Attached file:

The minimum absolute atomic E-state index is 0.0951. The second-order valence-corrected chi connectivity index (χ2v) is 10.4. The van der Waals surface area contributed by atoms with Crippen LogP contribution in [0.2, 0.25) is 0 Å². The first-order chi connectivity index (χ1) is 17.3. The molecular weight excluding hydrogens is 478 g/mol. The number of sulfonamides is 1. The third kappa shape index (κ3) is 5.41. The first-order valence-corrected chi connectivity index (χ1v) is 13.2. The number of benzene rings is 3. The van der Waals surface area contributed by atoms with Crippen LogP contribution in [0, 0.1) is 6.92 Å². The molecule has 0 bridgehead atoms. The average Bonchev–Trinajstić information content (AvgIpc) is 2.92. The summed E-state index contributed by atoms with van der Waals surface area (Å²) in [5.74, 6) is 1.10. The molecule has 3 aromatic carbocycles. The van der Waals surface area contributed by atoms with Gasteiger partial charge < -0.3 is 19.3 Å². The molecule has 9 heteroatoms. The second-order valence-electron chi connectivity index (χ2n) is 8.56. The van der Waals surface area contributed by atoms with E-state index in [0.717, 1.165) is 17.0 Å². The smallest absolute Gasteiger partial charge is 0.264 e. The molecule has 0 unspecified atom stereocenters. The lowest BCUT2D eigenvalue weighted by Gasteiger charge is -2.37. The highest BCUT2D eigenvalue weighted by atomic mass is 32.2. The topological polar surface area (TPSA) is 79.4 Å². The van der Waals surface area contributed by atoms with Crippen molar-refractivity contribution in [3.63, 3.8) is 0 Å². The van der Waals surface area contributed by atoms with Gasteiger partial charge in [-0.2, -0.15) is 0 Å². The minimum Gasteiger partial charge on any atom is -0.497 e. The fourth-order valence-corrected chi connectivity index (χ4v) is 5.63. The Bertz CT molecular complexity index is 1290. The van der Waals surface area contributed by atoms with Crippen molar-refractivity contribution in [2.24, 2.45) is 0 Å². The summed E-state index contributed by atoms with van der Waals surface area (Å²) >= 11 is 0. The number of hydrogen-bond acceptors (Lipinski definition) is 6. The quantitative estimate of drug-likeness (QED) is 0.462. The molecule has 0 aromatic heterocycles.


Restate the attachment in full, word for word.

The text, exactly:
The minimum absolute atomic E-state index is 0.0951. The second-order valence-corrected chi connectivity index (χ2v) is 10.4. The van der Waals surface area contributed by atoms with Crippen LogP contribution in [0.2, 0.25) is 0 Å². The first-order chi connectivity index (χ1) is 17.3. The molecular weight excluding hydrogens is 478 g/mol. The number of sulfonamides is 1. The third kappa shape index (κ3) is 5.41. The first-order valence-corrected chi connectivity index (χ1v) is 13.2. The number of benzene rings is 3. The van der Waals surface area contributed by atoms with Crippen LogP contribution in [0, 0.1) is 6.92 Å². The molecule has 0 bridgehead atoms. The average Bonchev–Trinajstić information content (AvgIpc) is 2.92. The summed E-state index contributed by atoms with van der Waals surface area (Å²) in [5.74, 6) is 1.10. The molecule has 3 aromatic carbocycles. The van der Waals surface area contributed by atoms with Gasteiger partial charge < -0.3 is 19.3 Å². The molecule has 9 heteroatoms. The second-order valence-electron chi connectivity index (χ2n) is 8.56. The van der Waals surface area contributed by atoms with E-state index in [0.717, 1.165) is 17.0 Å². The smallest absolute Gasteiger partial charge is 0.264 e. The molecule has 0 unspecified atom stereocenters. The lowest BCUT2D eigenvalue weighted by Gasteiger charge is -2.37. The highest BCUT2D eigenvalue weighted by atomic mass is 32.2. The topological polar surface area (TPSA) is 79.4 Å². The van der Waals surface area contributed by atoms with Crippen molar-refractivity contribution in [3.63, 3.8) is 0 Å². The van der Waals surface area contributed by atoms with Gasteiger partial charge in [-0.2, -0.15) is 0 Å². The minimum Gasteiger partial charge on any atom is -0.497 e. The fourth-order valence-corrected chi connectivity index (χ4v) is 5.63. The Bertz CT molecular complexity index is 1290. The van der Waals surface area contributed by atoms with Crippen molar-refractivity contribution in [2.24, 2.45) is 0 Å². The summed E-state index contributed by atoms with van der Waals surface area (Å²) >= 11 is 0. The number of hydrogen-bond acceptors (Lipinski definition) is 6. The quantitative estimate of drug-likeness (QED) is 0.462. The molecule has 0 aromatic heterocycles.